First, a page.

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'water-works; and what now remained to be done? what, but to look up to turrets, of which when they were once raised I had no farther use, to range over apartments where time was tarnishing the furniture, to stand by the cascade of which I scarcely now perceived the sound, and to watch the growth of woods that must give their shade to a distant generation. N

In this gloomy inactivity, is every day begun and ended: the happiness that I have been so long procuring is now at an end, because- it has been procured; I wander from room to room till I am weary of myself; I ride out to a neighbouring hill in the centre of my estate, from whence all my lands lie in prospect round me; I see nothing that I have not seen before, and return home disappointed, thopgh I knew that I had nothing to expect.

In my happy days of business I had been accustomed to rise early in the morning; and remember the time when I grieved that the night came so soon upon me, and obliged me for a sew hours to shut out affluence and profperity. I now seldom see the rising sun, but to "tell him," with the fallen angel, "how I hate his beams." I awake from sleep as to languor or imprisonment, and have no employment for the first hour but to consider by what art I shall rid myself of the second. I protract the breakfast as long as I can, because when it is ended I have no call for my attention, till I can with some degree of decency grow impatient for my dinner. -If I could dine all my lise, I should be happy; I eat not because I am hungry, but because I am idle: but, alas! the time quickly comes when I can eat no longer ( and so ill docs my constitution second my inclination, that I cannot bear strong liquors: seven hours must then be endured before 1 shall sup; but supper comes at last, the more welcome as it is in a short time succeeded by sleep.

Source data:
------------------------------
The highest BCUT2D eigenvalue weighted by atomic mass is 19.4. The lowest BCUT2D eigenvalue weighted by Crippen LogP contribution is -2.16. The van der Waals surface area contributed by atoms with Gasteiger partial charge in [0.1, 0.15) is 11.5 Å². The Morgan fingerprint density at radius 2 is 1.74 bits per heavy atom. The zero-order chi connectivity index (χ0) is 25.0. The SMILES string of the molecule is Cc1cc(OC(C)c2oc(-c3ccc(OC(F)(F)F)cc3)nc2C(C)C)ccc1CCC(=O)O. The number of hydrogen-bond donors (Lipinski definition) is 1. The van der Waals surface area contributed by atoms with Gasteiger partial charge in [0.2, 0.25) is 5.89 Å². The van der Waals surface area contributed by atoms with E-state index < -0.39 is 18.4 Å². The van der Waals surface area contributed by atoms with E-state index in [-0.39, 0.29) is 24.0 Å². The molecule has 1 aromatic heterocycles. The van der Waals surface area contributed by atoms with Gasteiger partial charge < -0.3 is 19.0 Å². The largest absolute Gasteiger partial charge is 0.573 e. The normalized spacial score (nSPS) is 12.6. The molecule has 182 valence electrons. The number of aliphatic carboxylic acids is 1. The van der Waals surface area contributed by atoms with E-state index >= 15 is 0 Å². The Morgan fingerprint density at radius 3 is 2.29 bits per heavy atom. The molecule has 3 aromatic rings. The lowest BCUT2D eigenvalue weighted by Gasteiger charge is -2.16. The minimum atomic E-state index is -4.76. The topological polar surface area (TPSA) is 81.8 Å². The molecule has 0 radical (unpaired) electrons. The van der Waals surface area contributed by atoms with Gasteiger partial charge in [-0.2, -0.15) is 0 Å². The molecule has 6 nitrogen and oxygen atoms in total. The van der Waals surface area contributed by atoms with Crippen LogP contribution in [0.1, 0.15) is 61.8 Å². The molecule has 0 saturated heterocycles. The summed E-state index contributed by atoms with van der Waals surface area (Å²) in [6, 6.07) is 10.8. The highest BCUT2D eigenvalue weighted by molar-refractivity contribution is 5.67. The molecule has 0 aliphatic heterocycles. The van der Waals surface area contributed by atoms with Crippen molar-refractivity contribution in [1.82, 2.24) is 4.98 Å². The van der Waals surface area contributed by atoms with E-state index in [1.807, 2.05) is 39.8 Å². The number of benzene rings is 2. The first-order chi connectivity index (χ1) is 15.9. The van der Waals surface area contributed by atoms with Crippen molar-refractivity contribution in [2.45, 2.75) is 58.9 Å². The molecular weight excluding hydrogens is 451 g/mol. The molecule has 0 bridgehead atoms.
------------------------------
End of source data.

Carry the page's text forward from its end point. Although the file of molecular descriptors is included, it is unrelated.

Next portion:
Such, Mr. Adventurer, is the happiness, the hope? of which seduced me from the duties and pleasures of a mercantile lise* I shall be told by those who fead my narrative, that there are many means of innocent amusement, and many schemes of useful employment, which I do not appear ever to have known; and that nature and art have provided pleasures, by which, without the drudgery of settled business, the active may be engaged, the solitary soothed, and the social entertained. /

These arts, Sir, I have tried. When first I took possession of my estate, in consormity to the taste of my neighbours, I bought guns and nets, filled my kennel with dogs and my stable with horses -, but a little experience shewed me, that these instruments of rural selicity would afford me sew gratifications. I never shot but to miss the mark, and, to consess thetruth, was asraid of the fire of my own gun. I could discover no rnufick in the cry of the dogs, por could divest myself of pity for the animal whose peaceful and inoffensive lise was facrificed to our sport. I was not, indeed, always at leisure to reflect upon her danger; for my horse, who had been bred to the chace, did not always regard my choice either of speed or way, but leaped hedges and ditches at his own discretion, and hurried me along with the dogs, to the great diversion of my brother en. His eagerness of persuit once incited him to swim a river; and I had leisure to resolve in the water, that I would never hazard my lise again for the destruction of a hare.